Blood Oath by Christopher Farnsworth
Published by Hodder and Stoughton, June 2010
Review by Mark Yon
As we’ve said before in these reviews, those vampires are everywhere at the moment. In public (Meyer’s Twilight series), in secret (Jim Butcher’s Dresden Files), watching over us, (Jennifer Rardin’s CIA agent Jaz Parks), a presence throughout history (Jasper Kent’s Twelve and Thirteen Years Later).
This one fits securely into the latter here. The book’s subtitle (The President’s Vampire) gives it away, and perhaps a little unfairly. Here we have a tale of contemporary guardianship – the fact that unbeknownst to most, a vampire has been part of the American political system for over a hundred years, serving democracy and defending America against opposition from things not usually noticed by your typical American citizen.
To this tale arrives Zach Barrows, up and coming political figure. In circumstances that are a little embarrassing (caught en flagrante with Candace, the President’s daughter) the result is a promotion of sorts, to being the political liaison officer to Nathaniel Cade. Cade is the vampire: blood-oathed for over 130 years to the President.
Much of the book then is spent assisting Cade in dealing with those supernatural issues that appear from time to time. The first of these wrestles with the bad guys that any contemporary thriller needs – jihadist terrorists. Here they are using dead US soldier body parts to create Unmenschsoldaten, undead soldiers adaptable to their bidding. Once Cade and Barrows are on the case… you can probably get the rest.
OK: so my glib summary may give the impression that the book’s a little incredulous. And there are places where my credulity was stretched – the bad guy is a cliché, a near-immortal ‘mad scientist’ on whom the novel Frankenstein was based, for example. But what the book lacks in originality (though there are some nice little twists along the way) it gains in pace and style. There’s a nice series of flashbacks to earlier events in Cade’s lengthy life – his signing of the blood oath that ties him to the president, where he was when 9/11 happened. Refreshingly (for me), there is little romance, (although there is definitely some sex!) though there are hints of one earlier in Cade’s life. There’s a lot you could do here with events that are not contemporary and I could see a series of prequels, if the author felt like it.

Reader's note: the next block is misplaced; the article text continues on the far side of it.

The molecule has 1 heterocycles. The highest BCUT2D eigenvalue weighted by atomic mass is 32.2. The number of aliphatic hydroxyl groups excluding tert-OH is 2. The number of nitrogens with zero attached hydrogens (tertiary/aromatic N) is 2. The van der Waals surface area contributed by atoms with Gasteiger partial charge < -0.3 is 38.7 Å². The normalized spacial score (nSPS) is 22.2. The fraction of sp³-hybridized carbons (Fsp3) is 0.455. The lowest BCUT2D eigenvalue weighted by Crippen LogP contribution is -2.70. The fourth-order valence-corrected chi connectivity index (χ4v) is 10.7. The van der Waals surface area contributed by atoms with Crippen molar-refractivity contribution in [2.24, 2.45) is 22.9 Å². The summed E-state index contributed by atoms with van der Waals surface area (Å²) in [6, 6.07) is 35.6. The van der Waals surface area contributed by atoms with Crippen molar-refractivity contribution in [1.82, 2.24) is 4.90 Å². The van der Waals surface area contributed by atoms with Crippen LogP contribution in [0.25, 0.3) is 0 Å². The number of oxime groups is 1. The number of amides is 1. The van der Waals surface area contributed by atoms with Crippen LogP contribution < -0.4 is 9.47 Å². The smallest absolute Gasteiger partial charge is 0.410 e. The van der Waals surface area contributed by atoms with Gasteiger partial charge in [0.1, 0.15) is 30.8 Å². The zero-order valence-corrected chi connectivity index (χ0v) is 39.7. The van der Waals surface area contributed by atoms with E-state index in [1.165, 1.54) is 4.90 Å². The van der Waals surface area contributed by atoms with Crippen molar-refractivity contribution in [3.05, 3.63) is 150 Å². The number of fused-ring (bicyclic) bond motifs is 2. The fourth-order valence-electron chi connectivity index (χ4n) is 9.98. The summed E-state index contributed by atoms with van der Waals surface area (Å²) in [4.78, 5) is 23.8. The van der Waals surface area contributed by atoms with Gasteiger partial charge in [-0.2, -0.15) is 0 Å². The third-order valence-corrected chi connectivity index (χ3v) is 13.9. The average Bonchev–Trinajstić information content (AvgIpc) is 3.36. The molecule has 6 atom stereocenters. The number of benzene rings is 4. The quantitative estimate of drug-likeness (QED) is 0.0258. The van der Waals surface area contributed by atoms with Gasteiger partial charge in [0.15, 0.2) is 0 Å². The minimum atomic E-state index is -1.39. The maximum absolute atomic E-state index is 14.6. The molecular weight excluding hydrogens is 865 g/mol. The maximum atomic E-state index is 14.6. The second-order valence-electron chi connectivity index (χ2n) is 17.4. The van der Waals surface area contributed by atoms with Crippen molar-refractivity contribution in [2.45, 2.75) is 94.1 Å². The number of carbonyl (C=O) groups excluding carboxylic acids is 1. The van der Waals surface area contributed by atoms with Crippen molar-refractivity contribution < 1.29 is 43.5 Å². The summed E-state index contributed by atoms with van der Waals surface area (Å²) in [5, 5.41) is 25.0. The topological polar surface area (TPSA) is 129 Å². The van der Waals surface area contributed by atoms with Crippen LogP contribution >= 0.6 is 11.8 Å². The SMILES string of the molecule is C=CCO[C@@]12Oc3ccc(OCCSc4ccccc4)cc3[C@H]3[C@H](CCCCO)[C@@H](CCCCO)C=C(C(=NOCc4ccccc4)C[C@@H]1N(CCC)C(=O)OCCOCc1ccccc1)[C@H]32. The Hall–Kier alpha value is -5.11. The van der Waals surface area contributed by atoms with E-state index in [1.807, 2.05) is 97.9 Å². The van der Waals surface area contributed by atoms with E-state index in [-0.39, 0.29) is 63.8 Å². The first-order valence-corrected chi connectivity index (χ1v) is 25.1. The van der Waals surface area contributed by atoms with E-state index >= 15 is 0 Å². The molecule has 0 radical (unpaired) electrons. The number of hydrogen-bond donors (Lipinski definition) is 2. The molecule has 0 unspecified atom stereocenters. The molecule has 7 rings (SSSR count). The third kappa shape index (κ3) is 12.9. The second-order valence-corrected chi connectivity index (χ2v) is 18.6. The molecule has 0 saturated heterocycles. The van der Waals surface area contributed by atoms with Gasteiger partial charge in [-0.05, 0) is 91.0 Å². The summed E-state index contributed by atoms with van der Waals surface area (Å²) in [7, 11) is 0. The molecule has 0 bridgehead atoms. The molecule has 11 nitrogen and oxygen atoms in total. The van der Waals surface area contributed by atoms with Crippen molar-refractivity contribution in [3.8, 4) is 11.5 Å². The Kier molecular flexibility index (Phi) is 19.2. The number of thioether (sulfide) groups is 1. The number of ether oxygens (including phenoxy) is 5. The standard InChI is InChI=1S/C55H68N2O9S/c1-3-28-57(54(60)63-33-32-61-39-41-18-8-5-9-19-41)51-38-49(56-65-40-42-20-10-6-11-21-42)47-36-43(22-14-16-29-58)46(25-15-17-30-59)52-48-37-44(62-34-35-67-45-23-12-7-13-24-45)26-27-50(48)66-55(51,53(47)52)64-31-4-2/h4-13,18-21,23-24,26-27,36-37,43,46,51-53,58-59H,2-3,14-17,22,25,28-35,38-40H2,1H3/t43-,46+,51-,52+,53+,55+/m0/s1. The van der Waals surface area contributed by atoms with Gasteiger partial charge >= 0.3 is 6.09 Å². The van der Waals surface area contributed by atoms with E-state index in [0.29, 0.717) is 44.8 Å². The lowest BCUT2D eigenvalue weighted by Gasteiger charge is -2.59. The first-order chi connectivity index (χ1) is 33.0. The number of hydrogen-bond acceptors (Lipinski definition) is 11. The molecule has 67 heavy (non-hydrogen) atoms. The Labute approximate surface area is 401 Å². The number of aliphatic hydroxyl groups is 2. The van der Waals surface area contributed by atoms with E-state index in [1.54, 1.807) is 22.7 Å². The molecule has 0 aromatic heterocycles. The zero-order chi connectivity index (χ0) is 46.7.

Generally this book is well-written, has a definite film/TV style (perhaps not too far-fetched considering that Farnsworth is also a screenwriter) and if you can live with the impracticalities, a solid, fun read. To my mind, it’s a darn sight better than any other contemporary thriller that you might find on the airport shelves, or dare I say it, any vampire romance you might care to suggest. Dracula meets The West Wing (or even 24) – what is there not to like?
Mark Yon, May 2010.